Weak demand drives zinc to its lowest since July 2020
LONDON, May 25 (Reuters) - Zinc prices fell to their lowest since July 2020 on Thursday as weak demand for the metal used to galvanise steel pushed the market into surplus and exchange inventories rose. Prices have plunged 35% from a high in January as an economic recovery in China, zinc's biggest consumer, proved weaker than expected and rising interest rates slowed growth elsewhere.
Adding impetus on Thursday was data showing an 18,050-tonne increase in zinc inventories in the London Metal Exchange warehouse system, taking total LME stocks to an eight-month high of 63,450 tonnes. Benchmark LME zinc was down 2.6% at $2,253.50 a tonne at 1607 GMT, taking its losses this week to 9%. Earlier in the day prices fell as low as $2,215."Zinc is very exposed to the construction markets (and) construction is doing badly in many places," said Dan Smith, head of research at Amalgamated Metal Trading. Steel and iron ore prices have also fallen. Chinese steel demand during the peak spring construction season was below expectations and building activity typically slows in summer. "A meaningful recovery is physical zinc demand is unlikely in the coming months," said Citi analyst Tom Mulqueen in a note earlier this month.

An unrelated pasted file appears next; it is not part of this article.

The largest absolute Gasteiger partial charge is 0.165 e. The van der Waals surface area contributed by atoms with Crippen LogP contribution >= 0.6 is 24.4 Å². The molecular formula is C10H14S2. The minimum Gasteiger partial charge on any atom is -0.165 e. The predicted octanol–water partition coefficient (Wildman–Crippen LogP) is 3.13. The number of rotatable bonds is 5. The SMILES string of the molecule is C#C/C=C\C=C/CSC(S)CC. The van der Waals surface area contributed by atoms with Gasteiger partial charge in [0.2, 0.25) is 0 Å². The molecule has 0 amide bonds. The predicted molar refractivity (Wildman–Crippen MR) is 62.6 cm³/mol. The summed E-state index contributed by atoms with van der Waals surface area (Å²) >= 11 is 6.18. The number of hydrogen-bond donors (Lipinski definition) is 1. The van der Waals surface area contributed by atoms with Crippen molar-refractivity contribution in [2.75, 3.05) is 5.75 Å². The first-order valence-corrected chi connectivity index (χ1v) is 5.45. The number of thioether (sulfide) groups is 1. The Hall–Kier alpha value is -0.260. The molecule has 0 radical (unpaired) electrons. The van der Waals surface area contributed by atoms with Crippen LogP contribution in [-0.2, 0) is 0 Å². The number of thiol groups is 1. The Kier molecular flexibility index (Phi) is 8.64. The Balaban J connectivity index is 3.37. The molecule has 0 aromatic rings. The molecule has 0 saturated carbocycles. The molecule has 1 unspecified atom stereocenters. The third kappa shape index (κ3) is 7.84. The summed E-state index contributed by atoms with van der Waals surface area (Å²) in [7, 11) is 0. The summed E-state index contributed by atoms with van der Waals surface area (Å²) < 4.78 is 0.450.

Citi said it expected the roughly 14 million tonne a year market to be oversupplied by 147,000 tonnes in 2023.Nevertheless, Smith said zinc looked oversold: "I'd be surprised if we had a huge amount of downside from here." Also putting pressure on metals was a strengthening U.S. dollar which made dollar-priced metals more expensive for buyers with other currencies. LME tin was up 2.4% at $24,535 a tonne after the International Tin Association said a detailed plan to suspend mining in a region of Myanmar controlled by an ethnic Wa militia force had been published this month, raising supply concerns.
Copper was up 0.5% at $7,943.50, aluminium rose 0.6% to $2,218, lead gained 0.8% to $2,065 and nickel was up 2.2% at $21,195.
(Reporting by Peter Hobson; Additional reporting by Mai Nguyen in Hanoi; Editing by Alexander Smith, Kirsten Donovan)
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